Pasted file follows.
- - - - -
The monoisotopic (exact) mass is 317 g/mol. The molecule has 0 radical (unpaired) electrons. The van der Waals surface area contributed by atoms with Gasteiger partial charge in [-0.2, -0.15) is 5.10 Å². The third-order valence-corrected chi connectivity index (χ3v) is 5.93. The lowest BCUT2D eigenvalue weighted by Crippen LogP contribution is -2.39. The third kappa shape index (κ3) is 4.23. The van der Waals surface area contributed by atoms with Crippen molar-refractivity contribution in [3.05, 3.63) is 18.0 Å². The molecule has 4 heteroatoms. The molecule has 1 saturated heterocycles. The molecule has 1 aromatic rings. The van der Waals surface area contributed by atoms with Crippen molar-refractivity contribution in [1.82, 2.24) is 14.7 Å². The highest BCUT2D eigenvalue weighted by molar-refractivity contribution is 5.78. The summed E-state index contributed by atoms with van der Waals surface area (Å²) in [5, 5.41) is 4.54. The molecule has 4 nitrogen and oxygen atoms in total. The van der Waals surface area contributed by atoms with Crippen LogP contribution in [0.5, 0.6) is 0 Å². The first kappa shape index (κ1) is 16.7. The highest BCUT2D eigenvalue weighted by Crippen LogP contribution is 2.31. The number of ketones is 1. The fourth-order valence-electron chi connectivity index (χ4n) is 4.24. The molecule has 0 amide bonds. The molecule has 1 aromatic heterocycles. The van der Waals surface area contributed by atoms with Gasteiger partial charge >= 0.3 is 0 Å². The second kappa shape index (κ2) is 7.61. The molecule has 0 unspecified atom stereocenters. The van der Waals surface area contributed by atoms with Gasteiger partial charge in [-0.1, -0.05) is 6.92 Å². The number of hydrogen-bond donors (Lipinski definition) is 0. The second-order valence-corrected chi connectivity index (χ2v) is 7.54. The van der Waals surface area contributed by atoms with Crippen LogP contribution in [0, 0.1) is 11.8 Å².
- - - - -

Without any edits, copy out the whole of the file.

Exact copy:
The monoisotopic (exact) mass is 317 g/mol. The molecule has 0 radical (unpaired) electrons. The van der Waals surface area contributed by atoms with Gasteiger partial charge in [-0.2, -0.15) is 5.10 Å². The third-order valence-corrected chi connectivity index (χ3v) is 5.93. The lowest BCUT2D eigenvalue weighted by Crippen LogP contribution is -2.39. The third kappa shape index (κ3) is 4.23. The van der Waals surface area contributed by atoms with Crippen molar-refractivity contribution in [3.05, 3.63) is 18.0 Å². The molecule has 4 heteroatoms. The molecule has 1 saturated heterocycles. The molecule has 1 aromatic rings. The van der Waals surface area contributed by atoms with Crippen molar-refractivity contribution in [1.82, 2.24) is 14.7 Å². The highest BCUT2D eigenvalue weighted by molar-refractivity contribution is 5.78. The summed E-state index contributed by atoms with van der Waals surface area (Å²) in [5, 5.41) is 4.54. The molecule has 4 nitrogen and oxygen atoms in total. The van der Waals surface area contributed by atoms with Crippen LogP contribution in [0.5, 0.6) is 0 Å². The first kappa shape index (κ1) is 16.7. The highest BCUT2D eigenvalue weighted by Crippen LogP contribution is 2.31. The number of ketones is 1. The fourth-order valence-electron chi connectivity index (χ4n) is 4.24. The molecule has 0 amide bonds. The molecule has 1 aromatic heterocycles. The van der Waals surface area contributed by atoms with Gasteiger partial charge >= 0.3 is 0 Å². The second kappa shape index (κ2) is 7.61. The molecule has 0 unspecified atom stereocenters. The van der Waals surface area contributed by atoms with Gasteiger partial charge in [-0.1, -0.05) is 6.92 Å². The number of hydrogen-bond donors (Lipinski definition) is 0. The second-order valence-corrected chi connectivity index (χ2v) is 7.54. The van der Waals surface area contributed by atoms with Crippen LogP contribution in [0, 0.1) is 11.8 Å².